The Promise and Peril of Liberation Theology

Speaker: Categories: Nov 08, 1986

 

[1hr, 5min, 30sec / 54min, 9sec]

ABOUT THE TOPIC:

It would certainly seem an understatement to suggest that we, the members of the Seventh-day Adventist church, have been preoccupied, in recent years, with a host of concerns and questions. A review of FORUM topics presented through the San Diego Chapter attests to this array of issues.

That same review, curiously, tends to identify two major matters which seem to be recurring themes: (1) fiscal practice and policy and (2) nuances or variations in our theology as applied to behavior and religious thought. Local Chapter meeting attendance would suggest that there exists a serious interest in these issues -- an interest further confirmed by the array of questions raised during the question and answer time at the close of each meeting.

Occasionally, we have turned our attention to societal issues here at home. Less often have we ventured beyond our U. S. borders to consider the dynamics of society "out there."

This month's topic may irritate some; cause some to yawn, and others to ask "Why has it taken us so long to address the issue?" At the heart of this disturbance is the awareness that a growing proportion of earth's inhabitants are, willingly or unwillingly, immersed in Marxist-Leninist ideology. Nearly two billion people, according to Gotttfried Oosterwal, Director of the Seventh-day Adventist Institute of World Mission at Andrews University, are being molded and shaped by this socio-politico thought. These same people are also to be introduced to the Good News.

Traditionally, we have reached out to such masses through public condemnation of what we identified as an evil system. More recently, according to Oosterwa1, "It is beginning to dawn on us that Marxism will be with us for a long time to come and that . . . many millions . . . see it a messianic way out." (Focus, Fall, 1986)

Charles Teel, Jr., our speaker for November, suggests that within this reality resides a concept known as liberation theology. He further suggests that this has been termed "the most significant theological development of the century!" The most significant theological development -- really? How could that be? How could anything Marxist, of all political or economic extremes, be even remotely considered theological?

Teel further contends that this liberation theology, "rooted in Latin America [where Marxist ideologies are appealing], has potential as a voice of change throughout Christian lands -- and the world."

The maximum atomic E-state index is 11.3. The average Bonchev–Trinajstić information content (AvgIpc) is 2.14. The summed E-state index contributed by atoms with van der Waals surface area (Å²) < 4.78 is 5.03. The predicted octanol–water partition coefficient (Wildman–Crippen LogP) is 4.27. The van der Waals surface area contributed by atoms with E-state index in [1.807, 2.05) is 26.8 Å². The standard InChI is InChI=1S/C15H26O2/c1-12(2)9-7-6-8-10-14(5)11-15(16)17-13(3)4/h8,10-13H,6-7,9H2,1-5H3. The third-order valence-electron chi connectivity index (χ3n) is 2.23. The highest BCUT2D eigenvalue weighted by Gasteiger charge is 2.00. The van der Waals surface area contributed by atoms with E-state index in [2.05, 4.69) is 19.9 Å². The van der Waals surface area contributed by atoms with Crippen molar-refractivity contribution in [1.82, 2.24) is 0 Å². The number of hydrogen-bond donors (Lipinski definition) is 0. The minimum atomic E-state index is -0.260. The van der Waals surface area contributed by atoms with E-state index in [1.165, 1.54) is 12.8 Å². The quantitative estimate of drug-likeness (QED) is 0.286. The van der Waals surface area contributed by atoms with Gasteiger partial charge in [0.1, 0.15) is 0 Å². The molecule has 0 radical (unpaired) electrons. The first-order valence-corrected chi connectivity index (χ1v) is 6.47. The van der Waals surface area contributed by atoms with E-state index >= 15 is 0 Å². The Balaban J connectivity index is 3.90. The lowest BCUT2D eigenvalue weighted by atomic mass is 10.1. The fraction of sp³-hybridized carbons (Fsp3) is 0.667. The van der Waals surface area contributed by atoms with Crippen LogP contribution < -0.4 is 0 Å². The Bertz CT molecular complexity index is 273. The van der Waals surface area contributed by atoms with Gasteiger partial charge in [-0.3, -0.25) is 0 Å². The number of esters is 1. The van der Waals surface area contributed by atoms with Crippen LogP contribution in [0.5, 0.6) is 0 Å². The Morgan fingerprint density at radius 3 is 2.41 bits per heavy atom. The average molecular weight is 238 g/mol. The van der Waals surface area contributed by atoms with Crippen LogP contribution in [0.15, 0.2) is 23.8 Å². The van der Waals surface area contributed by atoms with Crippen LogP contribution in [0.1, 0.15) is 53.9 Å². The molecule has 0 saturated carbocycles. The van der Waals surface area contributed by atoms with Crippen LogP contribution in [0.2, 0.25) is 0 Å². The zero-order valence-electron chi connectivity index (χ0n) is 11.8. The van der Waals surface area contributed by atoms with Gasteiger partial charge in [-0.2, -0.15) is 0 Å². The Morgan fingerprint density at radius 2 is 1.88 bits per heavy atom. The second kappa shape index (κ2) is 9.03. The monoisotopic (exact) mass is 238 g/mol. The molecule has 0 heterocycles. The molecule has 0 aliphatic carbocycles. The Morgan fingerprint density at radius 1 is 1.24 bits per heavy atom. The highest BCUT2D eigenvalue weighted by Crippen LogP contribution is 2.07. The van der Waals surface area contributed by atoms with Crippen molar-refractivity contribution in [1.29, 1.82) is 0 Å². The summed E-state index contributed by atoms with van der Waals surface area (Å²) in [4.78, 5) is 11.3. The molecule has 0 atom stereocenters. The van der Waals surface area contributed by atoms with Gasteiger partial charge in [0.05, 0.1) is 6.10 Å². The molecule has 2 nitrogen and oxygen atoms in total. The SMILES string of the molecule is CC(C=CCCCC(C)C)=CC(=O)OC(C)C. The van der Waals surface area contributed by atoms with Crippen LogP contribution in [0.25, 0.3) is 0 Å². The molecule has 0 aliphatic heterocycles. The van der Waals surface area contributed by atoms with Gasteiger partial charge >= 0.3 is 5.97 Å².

By now you may be wondering just what is liberation theology? You may be pondering whether that is what our missionaries bring about through their encounters with the non-Christian world.

ABOUT THE SPEAKER:

Charles Teel's appointments with the San Diego FORUM began in 1980. when he introduced us to a two part presentation entitled, "Dilemmas in the Institutionalization of Adventism," November, 1980 and April, 1981. In May of 1985 he set the backdrop for our current topic through a discussion of "Liberation and Evangelism: Logging a Passage Through Central America."

Dr. Teel was raised in Southern California and, for all practical purposes, has claimed Loma Linda his home. He received his Bachelor's degree in religion from Pacific Union College. He earned a Master of Arts from the SDA Theological Seminary, a Master of Theology degree from Harvard (1970) and a Doctor of Philosophy from Boston University (1972) where his dissertation studied activist clergy who were imprisoned for their civil disobedience activities during the 1960's.

His pastoral and teaching experiences, prior to joining the faculty at Loma Linda University, included Newbury Park, California and Boston, Massachusetts. Currently, he chairs the Department of Christian Ethics at LLU and teaches Christian Social Ethics, Sociology of Religion, and Religion and Society, a course which annually takes him, and students, into Central and South America.

His wife, Marta, is a language teacher in the Colton Unified School District. He has two daughters, Alma, 14, and Melony, 12, both of whom are natives of Honduras.

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